Published in The Annals of Probability, Volume 9, Issue 2, January 1, 1981, pages 293-301. Copyright © 1981 Institute of Mathematical Statistics. The definitive version is available at http://www.jstor.org/stable/2243461.
NOTE: At the time of publication, the author Theodore P. Hill was not yet affiliated with Cal Poly.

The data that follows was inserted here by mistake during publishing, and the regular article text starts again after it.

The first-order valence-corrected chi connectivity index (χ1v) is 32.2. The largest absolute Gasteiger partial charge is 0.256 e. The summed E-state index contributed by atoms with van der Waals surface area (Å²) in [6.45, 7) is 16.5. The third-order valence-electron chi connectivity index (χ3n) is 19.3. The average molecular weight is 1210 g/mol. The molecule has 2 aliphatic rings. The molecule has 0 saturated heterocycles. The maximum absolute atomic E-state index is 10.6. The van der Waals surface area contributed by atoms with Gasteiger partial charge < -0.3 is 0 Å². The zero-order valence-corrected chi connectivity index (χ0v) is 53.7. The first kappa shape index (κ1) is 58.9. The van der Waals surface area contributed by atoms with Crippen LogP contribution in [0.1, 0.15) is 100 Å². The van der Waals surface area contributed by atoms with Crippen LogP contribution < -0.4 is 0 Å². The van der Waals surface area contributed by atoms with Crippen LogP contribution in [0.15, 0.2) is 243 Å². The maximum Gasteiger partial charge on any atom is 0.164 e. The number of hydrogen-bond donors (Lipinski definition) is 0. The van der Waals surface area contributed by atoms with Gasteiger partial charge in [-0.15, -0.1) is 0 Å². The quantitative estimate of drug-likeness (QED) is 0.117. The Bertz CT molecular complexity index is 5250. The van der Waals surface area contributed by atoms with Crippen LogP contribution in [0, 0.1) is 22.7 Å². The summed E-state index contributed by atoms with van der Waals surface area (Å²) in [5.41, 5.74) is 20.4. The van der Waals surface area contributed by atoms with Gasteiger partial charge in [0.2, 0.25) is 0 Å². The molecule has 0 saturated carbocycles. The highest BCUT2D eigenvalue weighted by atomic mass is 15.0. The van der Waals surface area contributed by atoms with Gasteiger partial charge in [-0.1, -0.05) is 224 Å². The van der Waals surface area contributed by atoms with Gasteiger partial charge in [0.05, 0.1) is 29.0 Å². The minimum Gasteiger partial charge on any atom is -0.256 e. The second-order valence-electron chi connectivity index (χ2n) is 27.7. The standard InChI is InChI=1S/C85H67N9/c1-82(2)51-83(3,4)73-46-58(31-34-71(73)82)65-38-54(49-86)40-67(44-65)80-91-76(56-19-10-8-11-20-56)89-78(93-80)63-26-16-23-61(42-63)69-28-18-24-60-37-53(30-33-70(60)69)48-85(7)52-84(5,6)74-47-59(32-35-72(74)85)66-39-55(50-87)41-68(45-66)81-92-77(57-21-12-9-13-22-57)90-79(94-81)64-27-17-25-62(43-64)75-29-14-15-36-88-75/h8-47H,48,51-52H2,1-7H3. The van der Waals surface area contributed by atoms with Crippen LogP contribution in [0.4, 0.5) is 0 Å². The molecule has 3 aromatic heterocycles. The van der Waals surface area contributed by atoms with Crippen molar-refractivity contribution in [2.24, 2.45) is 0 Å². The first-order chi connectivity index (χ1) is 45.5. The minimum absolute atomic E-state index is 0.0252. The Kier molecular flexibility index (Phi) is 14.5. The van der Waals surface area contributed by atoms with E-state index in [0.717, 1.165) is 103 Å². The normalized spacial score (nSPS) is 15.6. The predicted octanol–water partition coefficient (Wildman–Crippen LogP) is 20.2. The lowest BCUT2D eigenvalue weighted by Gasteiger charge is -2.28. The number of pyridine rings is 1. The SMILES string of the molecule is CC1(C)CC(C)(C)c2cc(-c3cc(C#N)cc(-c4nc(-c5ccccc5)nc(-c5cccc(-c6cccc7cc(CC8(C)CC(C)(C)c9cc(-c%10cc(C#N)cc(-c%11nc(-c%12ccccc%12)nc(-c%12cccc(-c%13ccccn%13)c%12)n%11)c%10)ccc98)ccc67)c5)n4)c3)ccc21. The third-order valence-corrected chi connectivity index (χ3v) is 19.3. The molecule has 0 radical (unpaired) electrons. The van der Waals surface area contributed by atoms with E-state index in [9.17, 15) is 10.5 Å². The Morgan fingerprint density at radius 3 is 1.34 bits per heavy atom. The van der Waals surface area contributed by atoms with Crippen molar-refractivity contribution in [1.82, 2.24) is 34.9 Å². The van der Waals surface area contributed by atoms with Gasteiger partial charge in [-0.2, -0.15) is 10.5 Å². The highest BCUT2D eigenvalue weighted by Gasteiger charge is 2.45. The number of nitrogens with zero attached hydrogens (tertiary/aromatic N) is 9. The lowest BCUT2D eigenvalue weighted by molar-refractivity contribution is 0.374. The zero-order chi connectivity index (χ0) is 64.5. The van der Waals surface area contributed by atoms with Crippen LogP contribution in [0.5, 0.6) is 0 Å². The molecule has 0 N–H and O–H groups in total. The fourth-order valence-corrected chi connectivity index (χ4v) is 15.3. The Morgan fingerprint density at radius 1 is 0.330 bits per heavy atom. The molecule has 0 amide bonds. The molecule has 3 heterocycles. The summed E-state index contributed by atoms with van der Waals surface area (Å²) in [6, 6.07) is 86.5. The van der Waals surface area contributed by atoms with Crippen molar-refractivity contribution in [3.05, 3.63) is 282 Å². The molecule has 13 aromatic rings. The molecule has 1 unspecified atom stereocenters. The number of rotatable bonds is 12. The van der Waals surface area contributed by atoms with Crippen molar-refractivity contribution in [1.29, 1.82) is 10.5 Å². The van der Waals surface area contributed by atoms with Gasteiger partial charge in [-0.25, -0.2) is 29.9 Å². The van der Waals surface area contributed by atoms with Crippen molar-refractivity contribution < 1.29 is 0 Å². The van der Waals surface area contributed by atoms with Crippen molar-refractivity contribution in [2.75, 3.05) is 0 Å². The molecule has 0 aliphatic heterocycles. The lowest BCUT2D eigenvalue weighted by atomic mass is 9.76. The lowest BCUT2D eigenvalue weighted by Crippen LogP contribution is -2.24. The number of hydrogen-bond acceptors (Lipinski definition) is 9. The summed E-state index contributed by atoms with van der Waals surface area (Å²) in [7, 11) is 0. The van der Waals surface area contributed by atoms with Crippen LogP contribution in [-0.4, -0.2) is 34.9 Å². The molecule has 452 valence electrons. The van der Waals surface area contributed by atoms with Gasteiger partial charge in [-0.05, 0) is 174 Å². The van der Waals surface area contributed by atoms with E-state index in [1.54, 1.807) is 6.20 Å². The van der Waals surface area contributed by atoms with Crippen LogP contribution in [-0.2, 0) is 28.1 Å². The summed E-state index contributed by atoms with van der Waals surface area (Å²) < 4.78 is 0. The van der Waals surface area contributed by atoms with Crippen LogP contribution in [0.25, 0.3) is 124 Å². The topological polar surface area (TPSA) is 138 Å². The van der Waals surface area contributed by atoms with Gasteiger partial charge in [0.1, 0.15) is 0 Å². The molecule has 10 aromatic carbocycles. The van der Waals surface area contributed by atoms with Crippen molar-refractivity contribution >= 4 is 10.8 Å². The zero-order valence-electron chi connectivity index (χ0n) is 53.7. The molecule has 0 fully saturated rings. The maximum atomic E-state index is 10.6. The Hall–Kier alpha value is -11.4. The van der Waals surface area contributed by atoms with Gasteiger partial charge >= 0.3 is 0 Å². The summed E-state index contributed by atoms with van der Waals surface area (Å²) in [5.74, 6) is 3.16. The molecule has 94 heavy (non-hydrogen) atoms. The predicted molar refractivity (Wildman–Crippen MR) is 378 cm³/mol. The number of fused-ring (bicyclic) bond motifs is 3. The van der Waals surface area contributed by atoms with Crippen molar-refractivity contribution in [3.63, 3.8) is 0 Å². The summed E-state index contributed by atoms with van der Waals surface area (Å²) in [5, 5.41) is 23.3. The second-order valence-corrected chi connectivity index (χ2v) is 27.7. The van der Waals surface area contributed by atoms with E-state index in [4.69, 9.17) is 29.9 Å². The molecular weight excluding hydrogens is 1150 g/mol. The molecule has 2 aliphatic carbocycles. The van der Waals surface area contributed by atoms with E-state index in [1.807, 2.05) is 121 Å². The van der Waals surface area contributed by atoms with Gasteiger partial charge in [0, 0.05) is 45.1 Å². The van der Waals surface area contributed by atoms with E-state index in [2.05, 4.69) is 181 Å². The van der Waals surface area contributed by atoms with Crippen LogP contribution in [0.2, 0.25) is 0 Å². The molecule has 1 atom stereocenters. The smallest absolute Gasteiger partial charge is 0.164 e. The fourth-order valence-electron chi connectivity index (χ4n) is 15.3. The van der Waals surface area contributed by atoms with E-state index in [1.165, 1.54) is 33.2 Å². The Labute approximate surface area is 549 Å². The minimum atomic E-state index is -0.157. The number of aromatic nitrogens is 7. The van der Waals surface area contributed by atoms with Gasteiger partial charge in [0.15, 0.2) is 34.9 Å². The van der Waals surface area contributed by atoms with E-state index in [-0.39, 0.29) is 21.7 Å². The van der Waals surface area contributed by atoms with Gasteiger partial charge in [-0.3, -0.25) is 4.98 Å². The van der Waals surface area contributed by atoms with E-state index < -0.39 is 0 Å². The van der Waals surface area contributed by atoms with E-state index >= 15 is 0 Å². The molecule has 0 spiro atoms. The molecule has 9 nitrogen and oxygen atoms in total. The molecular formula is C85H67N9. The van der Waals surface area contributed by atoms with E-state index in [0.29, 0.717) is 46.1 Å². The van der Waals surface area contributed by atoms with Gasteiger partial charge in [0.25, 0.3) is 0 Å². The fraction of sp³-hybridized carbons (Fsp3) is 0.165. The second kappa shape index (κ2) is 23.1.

By a decision process is meant a pair (X,Γ), where X is an arbitrary set (the state space), and Γ associates to each point x in X an arbitrary nonempty collection of discrete probability measures (actions) on X. In a decision process with nonnegative costs depending on the current state, the action taken, and the following state, there is always available a Markov strategy which uniformly (nearly) minimizes the expected total cost. If the costs are strictly positive and depend only on the current state, there is even a stationary strategy with the same property. In a decision process with a fixed goal g in X, there is always a stationary strategy which uniformly (nearly) minimizes the expected time to the goal, and, if X is countable, such a stationary strategy exists which also (nearly) maximizes the probability of reaching the goal.